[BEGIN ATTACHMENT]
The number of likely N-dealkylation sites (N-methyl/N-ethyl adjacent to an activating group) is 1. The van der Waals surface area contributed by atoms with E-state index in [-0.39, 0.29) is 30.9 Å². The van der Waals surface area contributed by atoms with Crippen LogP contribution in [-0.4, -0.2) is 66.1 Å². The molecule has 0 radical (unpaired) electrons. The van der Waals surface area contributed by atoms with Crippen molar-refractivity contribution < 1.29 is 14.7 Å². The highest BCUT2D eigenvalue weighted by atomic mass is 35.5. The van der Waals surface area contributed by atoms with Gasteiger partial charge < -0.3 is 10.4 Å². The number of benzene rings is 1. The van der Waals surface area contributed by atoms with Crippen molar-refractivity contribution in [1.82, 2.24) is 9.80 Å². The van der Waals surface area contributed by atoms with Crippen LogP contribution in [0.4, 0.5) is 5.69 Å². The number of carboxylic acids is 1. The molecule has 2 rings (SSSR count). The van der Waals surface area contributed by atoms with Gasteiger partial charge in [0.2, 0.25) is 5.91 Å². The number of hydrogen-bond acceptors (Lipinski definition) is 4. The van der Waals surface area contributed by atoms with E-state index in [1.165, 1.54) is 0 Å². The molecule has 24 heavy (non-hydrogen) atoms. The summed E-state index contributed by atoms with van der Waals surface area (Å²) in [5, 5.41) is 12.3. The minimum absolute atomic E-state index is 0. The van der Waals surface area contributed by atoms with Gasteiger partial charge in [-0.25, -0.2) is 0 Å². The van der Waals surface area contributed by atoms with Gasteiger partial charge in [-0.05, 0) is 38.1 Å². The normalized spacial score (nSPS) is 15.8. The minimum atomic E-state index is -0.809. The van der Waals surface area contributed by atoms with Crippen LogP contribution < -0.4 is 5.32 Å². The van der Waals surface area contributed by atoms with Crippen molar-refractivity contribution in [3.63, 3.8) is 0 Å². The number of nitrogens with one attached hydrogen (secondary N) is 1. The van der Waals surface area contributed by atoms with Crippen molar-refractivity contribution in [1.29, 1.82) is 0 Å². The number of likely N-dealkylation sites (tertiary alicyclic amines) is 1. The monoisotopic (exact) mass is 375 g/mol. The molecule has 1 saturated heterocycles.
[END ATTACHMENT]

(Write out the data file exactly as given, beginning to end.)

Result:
The number of likely N-dealkylation sites (N-methyl/N-ethyl adjacent to an activating group) is 1. The van der Waals surface area contributed by atoms with E-state index in [-0.39, 0.29) is 30.9 Å². The van der Waals surface area contributed by atoms with Crippen LogP contribution in [-0.4, -0.2) is 66.1 Å². The molecule has 0 radical (unpaired) electrons. The van der Waals surface area contributed by atoms with Crippen molar-refractivity contribution < 1.29 is 14.7 Å². The highest BCUT2D eigenvalue weighted by atomic mass is 35.5. The van der Waals surface area contributed by atoms with Gasteiger partial charge < -0.3 is 10.4 Å². The number of benzene rings is 1. The van der Waals surface area contributed by atoms with Crippen molar-refractivity contribution in [1.82, 2.24) is 9.80 Å². The van der Waals surface area contributed by atoms with Crippen LogP contribution in [0.4, 0.5) is 5.69 Å². The number of carboxylic acids is 1. The molecule has 2 rings (SSSR count). The van der Waals surface area contributed by atoms with Gasteiger partial charge in [0.2, 0.25) is 5.91 Å². The number of hydrogen-bond acceptors (Lipinski definition) is 4. The van der Waals surface area contributed by atoms with E-state index in [1.165, 1.54) is 0 Å². The molecule has 24 heavy (non-hydrogen) atoms. The summed E-state index contributed by atoms with van der Waals surface area (Å²) in [5, 5.41) is 12.3. The minimum absolute atomic E-state index is 0. The van der Waals surface area contributed by atoms with Gasteiger partial charge in [-0.25, -0.2) is 0 Å². The van der Waals surface area contributed by atoms with Gasteiger partial charge in [-0.05, 0) is 38.1 Å². The normalized spacial score (nSPS) is 15.8. The minimum atomic E-state index is -0.809. The van der Waals surface area contributed by atoms with Crippen LogP contribution < -0.4 is 5.32 Å². The van der Waals surface area contributed by atoms with Crippen molar-refractivity contribution in [3.63, 3.8) is 0 Å². The number of nitrogens with one attached hydrogen (secondary N) is 1. The van der Waals surface area contributed by atoms with Crippen molar-refractivity contribution in [1.29, 1.82) is 0 Å². The number of likely N-dealkylation sites (tertiary alicyclic amines) is 1. The monoisotopic (exact) mass is 375 g/mol. The molecule has 1 saturated heterocycles.